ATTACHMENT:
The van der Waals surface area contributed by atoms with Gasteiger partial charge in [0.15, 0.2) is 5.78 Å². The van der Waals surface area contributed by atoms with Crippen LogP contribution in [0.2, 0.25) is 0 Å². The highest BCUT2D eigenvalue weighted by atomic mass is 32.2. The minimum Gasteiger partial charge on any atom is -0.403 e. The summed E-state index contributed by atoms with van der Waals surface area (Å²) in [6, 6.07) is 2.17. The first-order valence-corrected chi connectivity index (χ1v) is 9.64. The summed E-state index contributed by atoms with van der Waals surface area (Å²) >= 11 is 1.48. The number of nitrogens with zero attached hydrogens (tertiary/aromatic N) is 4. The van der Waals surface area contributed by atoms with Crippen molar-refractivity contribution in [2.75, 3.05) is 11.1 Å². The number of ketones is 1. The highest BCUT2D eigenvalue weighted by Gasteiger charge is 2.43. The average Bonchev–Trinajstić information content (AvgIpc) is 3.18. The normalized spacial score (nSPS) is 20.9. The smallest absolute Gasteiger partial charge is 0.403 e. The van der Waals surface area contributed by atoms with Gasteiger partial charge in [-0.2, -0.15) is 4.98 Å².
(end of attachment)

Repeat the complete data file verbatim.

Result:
The van der Waals surface area contributed by atoms with Gasteiger partial charge in [0.15, 0.2) is 5.78 Å². The van der Waals surface area contributed by atoms with Crippen LogP contribution in [0.2, 0.25) is 0 Å². The highest BCUT2D eigenvalue weighted by atomic mass is 32.2. The minimum Gasteiger partial charge on any atom is -0.403 e. The summed E-state index contributed by atoms with van der Waals surface area (Å²) in [6, 6.07) is 2.17. The first-order valence-corrected chi connectivity index (χ1v) is 9.64. The summed E-state index contributed by atoms with van der Waals surface area (Å²) >= 11 is 1.48. The number of nitrogens with zero attached hydrogens (tertiary/aromatic N) is 4. The van der Waals surface area contributed by atoms with Crippen molar-refractivity contribution in [2.75, 3.05) is 11.1 Å². The number of ketones is 1. The highest BCUT2D eigenvalue weighted by Gasteiger charge is 2.43. The average Bonchev–Trinajstić information content (AvgIpc) is 3.18. The normalized spacial score (nSPS) is 20.9. The smallest absolute Gasteiger partial charge is 0.403 e. The van der Waals surface area contributed by atoms with Gasteiger partial charge in [-0.2, -0.15) is 4.98 Å².